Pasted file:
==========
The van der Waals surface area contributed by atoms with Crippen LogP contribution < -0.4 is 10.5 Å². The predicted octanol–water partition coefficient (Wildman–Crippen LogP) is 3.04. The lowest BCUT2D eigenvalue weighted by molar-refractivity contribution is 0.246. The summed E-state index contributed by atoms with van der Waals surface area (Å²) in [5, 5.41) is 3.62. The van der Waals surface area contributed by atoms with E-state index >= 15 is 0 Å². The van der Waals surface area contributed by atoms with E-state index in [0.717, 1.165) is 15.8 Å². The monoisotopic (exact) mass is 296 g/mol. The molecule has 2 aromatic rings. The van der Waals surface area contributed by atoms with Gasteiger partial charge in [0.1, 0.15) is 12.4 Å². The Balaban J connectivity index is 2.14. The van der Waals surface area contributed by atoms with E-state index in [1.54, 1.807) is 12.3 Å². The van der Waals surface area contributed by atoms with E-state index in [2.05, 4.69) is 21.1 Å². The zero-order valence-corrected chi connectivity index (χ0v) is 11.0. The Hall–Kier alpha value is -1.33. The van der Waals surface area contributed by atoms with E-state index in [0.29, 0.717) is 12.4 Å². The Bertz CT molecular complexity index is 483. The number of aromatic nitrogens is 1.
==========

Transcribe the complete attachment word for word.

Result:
The van der Waals surface area contributed by atoms with Crippen LogP contribution < -0.4 is 10.5 Å². The predicted octanol–water partition coefficient (Wildman–Crippen LogP) is 3.04. The lowest BCUT2D eigenvalue weighted by molar-refractivity contribution is 0.246. The summed E-state index contributed by atoms with van der Waals surface area (Å²) in [5, 5.41) is 3.62. The van der Waals surface area contributed by atoms with E-state index >= 15 is 0 Å². The van der Waals surface area contributed by atoms with E-state index in [0.717, 1.165) is 15.8 Å². The monoisotopic (exact) mass is 296 g/mol. The molecule has 2 aromatic rings. The van der Waals surface area contributed by atoms with Gasteiger partial charge in [0.1, 0.15) is 12.4 Å². The Balaban J connectivity index is 2.14. The van der Waals surface area contributed by atoms with E-state index in [1.54, 1.807) is 12.3 Å². The van der Waals surface area contributed by atoms with E-state index in [2.05, 4.69) is 21.1 Å². The zero-order valence-corrected chi connectivity index (χ0v) is 11.0. The Hall–Kier alpha value is -1.33. The van der Waals surface area contributed by atoms with E-state index in [0.29, 0.717) is 12.4 Å². The Bertz CT molecular complexity index is 483. The number of aromatic nitrogens is 1.